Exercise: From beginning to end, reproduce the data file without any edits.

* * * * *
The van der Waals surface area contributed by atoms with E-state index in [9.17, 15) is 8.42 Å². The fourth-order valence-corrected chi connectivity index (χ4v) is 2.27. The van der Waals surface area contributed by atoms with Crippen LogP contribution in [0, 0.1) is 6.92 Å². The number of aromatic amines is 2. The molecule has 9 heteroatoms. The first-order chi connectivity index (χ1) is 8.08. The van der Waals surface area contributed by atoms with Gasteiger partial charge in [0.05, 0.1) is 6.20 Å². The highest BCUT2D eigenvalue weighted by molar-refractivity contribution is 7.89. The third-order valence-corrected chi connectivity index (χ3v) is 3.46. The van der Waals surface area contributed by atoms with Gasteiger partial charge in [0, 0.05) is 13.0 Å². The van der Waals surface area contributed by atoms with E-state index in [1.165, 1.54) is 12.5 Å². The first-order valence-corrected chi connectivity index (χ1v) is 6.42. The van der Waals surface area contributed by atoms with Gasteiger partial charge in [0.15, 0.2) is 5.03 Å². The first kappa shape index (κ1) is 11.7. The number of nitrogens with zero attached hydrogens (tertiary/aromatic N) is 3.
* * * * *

The van der Waals surface area contributed by atoms with E-state index in [9.17, 15) is 8.42 Å². The fourth-order valence-corrected chi connectivity index (χ4v) is 2.27. The van der Waals surface area contributed by atoms with Crippen LogP contribution in [0, 0.1) is 6.92 Å². The number of aromatic amines is 2. The molecule has 9 heteroatoms. The first-order chi connectivity index (χ1) is 8.08. The van der Waals surface area contributed by atoms with Gasteiger partial charge in [0.05, 0.1) is 6.20 Å². The highest BCUT2D eigenvalue weighted by molar-refractivity contribution is 7.89. The third-order valence-corrected chi connectivity index (χ3v) is 3.46. The van der Waals surface area contributed by atoms with Gasteiger partial charge in [0, 0.05) is 13.0 Å². The van der Waals surface area contributed by atoms with E-state index in [1.165, 1.54) is 12.5 Å². The first-order valence-corrected chi connectivity index (χ1v) is 6.42. The van der Waals surface area contributed by atoms with Gasteiger partial charge in [0.15, 0.2) is 5.03 Å². The first kappa shape index (κ1) is 11.7. The number of nitrogens with zero attached hydrogens (tertiary/aromatic N) is 3.